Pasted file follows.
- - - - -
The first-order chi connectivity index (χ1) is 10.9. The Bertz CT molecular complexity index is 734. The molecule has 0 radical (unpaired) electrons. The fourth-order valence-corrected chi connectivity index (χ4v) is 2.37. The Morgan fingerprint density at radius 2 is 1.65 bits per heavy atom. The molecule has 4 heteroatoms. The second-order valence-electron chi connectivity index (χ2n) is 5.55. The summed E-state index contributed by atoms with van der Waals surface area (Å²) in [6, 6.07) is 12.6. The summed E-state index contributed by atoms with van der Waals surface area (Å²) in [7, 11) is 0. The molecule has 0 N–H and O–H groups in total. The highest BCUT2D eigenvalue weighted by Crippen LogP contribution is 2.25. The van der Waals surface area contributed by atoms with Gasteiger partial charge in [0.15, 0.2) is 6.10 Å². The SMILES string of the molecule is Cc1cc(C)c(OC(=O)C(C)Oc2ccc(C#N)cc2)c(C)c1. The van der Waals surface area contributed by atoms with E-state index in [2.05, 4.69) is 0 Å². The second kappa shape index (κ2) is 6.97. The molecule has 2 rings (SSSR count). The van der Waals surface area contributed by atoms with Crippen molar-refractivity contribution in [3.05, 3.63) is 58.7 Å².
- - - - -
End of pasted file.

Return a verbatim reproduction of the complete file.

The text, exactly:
The first-order chi connectivity index (χ1) is 10.9. The Bertz CT molecular complexity index is 734. The molecule has 0 radical (unpaired) electrons. The fourth-order valence-corrected chi connectivity index (χ4v) is 2.37. The Morgan fingerprint density at radius 2 is 1.65 bits per heavy atom. The molecule has 4 heteroatoms. The second-order valence-electron chi connectivity index (χ2n) is 5.55. The summed E-state index contributed by atoms with van der Waals surface area (Å²) in [6, 6.07) is 12.6. The summed E-state index contributed by atoms with van der Waals surface area (Å²) in [7, 11) is 0. The molecule has 0 N–H and O–H groups in total. The highest BCUT2D eigenvalue weighted by Crippen LogP contribution is 2.25. The van der Waals surface area contributed by atoms with Gasteiger partial charge in [0.15, 0.2) is 6.10 Å². The SMILES string of the molecule is Cc1cc(C)c(OC(=O)C(C)Oc2ccc(C#N)cc2)c(C)c1. The van der Waals surface area contributed by atoms with E-state index in [2.05, 4.69) is 0 Å². The second kappa shape index (κ2) is 6.97. The molecule has 2 rings (SSSR count). The van der Waals surface area contributed by atoms with Crippen molar-refractivity contribution in [3.05, 3.63) is 58.7 Å².